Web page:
Beretta Blog

How to Handle a Gun Like a Professional

Posted by William Starnes on Jan 4, 2018 10:31:52 AM

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I visited a local gun shop this week and was glad to see that business was booming. I was happy for the shop owner, the people browsing and buying, and for the industry. But my brief moment of euphoria was rudely interrupted by three instances of sloppy gun handling - two by customers and one by an employee of the business. As an instructor, range safety officer, and former police firearms instructor, my instincts kicked in, and I wanted to grab the guns and point them in a safe direction before anyone got hurt. That was three instances of pointing a loaded gun at people within just a few moments.

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Topics: Concealed Carry, Competitive Shooting, Dynamic Shooting, Handguns

How to Draw from a Holster

Posted by Tom McHale on Nov 27, 2017 9:21:50 AM

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If you own a handgun, you need to know how to draw from a holster. Even if you don’t plan on carrying your handgun concealed, you’ll need a holster if you ever plan to attend a training class. You're planning on that, right? A good holster is also a handy, and safe, accessory that you can use at many outdoor shooting ranges. If you do plan to carry a handgun for defensive use, then it’s imperative to know and practice proper holster use.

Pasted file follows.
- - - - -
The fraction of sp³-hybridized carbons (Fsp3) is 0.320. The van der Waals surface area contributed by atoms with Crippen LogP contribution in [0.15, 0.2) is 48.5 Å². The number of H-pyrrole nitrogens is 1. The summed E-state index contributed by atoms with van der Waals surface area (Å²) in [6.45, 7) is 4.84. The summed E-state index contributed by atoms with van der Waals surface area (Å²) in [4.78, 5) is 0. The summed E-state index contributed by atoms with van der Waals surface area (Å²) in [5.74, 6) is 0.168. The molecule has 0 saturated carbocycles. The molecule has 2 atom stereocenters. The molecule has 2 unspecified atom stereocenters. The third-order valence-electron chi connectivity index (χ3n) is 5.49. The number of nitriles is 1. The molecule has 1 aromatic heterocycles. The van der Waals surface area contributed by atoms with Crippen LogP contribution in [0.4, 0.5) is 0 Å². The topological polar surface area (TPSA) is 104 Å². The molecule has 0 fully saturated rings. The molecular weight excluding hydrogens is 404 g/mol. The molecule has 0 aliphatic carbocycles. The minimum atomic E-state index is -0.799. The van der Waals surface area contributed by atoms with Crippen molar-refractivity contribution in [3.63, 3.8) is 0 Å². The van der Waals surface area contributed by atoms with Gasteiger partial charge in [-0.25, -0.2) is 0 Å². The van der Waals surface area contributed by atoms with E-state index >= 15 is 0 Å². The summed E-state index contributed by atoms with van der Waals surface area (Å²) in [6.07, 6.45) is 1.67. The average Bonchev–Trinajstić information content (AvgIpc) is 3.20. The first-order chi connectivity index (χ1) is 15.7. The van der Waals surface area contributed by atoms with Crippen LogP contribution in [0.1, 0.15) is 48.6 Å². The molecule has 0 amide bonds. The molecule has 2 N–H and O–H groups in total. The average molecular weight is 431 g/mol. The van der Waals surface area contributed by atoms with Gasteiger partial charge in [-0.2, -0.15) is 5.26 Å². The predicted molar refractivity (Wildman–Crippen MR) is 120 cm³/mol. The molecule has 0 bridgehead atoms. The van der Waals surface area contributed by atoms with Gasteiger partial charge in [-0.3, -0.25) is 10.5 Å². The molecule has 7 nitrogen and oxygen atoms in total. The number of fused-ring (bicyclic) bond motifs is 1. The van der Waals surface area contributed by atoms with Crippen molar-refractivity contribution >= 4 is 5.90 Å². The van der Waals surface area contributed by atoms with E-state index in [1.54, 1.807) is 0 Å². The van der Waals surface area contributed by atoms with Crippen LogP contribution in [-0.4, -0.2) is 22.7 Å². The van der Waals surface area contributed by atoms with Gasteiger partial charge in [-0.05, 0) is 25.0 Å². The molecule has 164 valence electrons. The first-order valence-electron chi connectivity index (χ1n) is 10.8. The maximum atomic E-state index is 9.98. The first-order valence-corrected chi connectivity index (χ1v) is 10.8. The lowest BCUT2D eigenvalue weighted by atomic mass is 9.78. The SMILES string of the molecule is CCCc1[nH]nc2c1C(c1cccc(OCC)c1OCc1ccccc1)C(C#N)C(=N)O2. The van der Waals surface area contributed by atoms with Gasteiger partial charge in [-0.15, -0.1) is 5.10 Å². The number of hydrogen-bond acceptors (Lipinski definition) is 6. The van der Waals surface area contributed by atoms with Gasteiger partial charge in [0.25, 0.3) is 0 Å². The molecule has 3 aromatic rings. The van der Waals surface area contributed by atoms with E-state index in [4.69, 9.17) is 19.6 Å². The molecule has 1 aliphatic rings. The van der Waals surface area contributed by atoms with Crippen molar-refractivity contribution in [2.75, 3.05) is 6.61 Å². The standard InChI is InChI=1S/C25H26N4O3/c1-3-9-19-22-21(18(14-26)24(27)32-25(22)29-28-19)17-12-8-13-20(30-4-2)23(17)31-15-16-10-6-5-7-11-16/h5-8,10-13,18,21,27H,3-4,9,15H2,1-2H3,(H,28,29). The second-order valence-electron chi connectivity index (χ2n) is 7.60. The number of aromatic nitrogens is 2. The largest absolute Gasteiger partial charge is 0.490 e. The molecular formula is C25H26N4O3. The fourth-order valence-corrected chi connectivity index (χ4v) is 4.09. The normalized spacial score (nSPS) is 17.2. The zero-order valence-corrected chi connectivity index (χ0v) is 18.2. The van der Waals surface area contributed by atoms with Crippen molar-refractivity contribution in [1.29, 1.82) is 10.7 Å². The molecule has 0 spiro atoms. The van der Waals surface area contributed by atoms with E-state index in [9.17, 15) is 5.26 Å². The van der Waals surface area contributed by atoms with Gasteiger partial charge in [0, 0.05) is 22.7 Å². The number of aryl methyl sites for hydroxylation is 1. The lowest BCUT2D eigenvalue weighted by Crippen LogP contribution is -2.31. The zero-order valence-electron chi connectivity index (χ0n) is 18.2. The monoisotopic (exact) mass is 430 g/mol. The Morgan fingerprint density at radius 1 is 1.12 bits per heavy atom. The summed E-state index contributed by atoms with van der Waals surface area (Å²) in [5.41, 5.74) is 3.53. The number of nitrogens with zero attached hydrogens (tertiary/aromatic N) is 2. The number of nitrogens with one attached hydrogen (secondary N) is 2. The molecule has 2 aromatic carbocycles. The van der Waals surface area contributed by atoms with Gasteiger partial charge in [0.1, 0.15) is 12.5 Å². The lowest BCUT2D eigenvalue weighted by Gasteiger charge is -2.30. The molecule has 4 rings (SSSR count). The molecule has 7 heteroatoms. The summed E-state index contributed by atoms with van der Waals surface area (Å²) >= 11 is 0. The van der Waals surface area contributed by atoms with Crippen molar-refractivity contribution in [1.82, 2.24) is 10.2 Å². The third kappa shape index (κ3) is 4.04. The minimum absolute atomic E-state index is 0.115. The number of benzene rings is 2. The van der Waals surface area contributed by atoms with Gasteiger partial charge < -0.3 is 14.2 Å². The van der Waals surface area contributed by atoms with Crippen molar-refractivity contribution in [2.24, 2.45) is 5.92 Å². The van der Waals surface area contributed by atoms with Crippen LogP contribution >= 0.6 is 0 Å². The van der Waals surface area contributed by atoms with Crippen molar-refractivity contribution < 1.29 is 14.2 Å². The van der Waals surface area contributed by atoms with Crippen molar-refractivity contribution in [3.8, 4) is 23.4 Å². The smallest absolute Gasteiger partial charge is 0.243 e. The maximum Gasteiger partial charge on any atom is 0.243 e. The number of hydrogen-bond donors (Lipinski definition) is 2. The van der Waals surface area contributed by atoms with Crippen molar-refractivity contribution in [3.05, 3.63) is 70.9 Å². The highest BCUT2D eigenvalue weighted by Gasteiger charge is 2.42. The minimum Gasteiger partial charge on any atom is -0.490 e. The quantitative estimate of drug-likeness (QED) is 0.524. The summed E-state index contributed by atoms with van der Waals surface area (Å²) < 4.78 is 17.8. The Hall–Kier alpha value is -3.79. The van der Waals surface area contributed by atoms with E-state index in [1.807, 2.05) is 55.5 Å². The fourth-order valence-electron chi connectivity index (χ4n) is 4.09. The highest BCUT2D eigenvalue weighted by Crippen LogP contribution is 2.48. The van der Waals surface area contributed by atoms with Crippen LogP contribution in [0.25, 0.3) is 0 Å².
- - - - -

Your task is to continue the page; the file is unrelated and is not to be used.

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Topics: Concealed Carry

Getting a Gun for Self-defense? You Need These Five Things

Posted by Tom McHale on Nov 14, 2017 12:48:00 PM

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Even though aggregate crime rates have been trending dramatically down over the past two decades, the world feels like a dangerous place. Maybe you’re thinking of getting a gun for self-defense. Whether you intend to use it to protect your home or to carry it on your person (being careful to follow your state’s laws on the matter), there are some other things you’ve got to have.

Here are the top five things that you need besides the gun itself.

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Topics: Concealed Carry, Self Defense

Tips for Carrying Concealed Inside the Waistband

Posted by Tom McHale on Oct 26, 2017 11:14:58 AM